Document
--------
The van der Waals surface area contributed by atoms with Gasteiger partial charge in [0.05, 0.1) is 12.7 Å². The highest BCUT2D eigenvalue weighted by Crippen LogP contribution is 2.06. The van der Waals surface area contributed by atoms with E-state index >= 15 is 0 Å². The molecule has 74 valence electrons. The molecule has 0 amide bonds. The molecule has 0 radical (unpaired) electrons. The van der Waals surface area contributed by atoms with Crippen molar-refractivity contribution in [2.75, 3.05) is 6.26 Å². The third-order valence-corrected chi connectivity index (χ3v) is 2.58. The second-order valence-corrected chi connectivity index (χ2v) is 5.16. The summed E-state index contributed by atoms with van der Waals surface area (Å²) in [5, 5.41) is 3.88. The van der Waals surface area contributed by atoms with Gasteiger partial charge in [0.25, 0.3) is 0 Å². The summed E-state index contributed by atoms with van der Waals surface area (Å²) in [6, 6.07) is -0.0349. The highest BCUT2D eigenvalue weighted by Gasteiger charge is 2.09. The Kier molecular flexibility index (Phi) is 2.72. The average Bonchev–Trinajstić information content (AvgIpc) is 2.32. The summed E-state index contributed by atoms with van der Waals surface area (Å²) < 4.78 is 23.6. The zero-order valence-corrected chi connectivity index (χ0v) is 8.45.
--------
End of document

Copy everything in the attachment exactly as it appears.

The van der Waals surface area contributed by atoms with Gasteiger partial charge in [0.05, 0.1) is 12.7 Å². The highest BCUT2D eigenvalue weighted by Crippen LogP contribution is 2.06. The van der Waals surface area contributed by atoms with E-state index >= 15 is 0 Å². The molecule has 74 valence electrons. The molecule has 0 amide bonds. The molecule has 0 radical (unpaired) electrons. The van der Waals surface area contributed by atoms with Crippen molar-refractivity contribution in [2.75, 3.05) is 6.26 Å². The third-order valence-corrected chi connectivity index (χ3v) is 2.58. The second-order valence-corrected chi connectivity index (χ2v) is 5.16. The summed E-state index contributed by atoms with van der Waals surface area (Å²) in [5, 5.41) is 3.88. The van der Waals surface area contributed by atoms with Gasteiger partial charge in [0.25, 0.3) is 0 Å². The summed E-state index contributed by atoms with van der Waals surface area (Å²) in [6, 6.07) is -0.0349. The highest BCUT2D eigenvalue weighted by Gasteiger charge is 2.09. The Kier molecular flexibility index (Phi) is 2.72. The average Bonchev–Trinajstić information content (AvgIpc) is 2.32. The summed E-state index contributed by atoms with van der Waals surface area (Å²) < 4.78 is 23.6. The zero-order valence-corrected chi connectivity index (χ0v) is 8.45.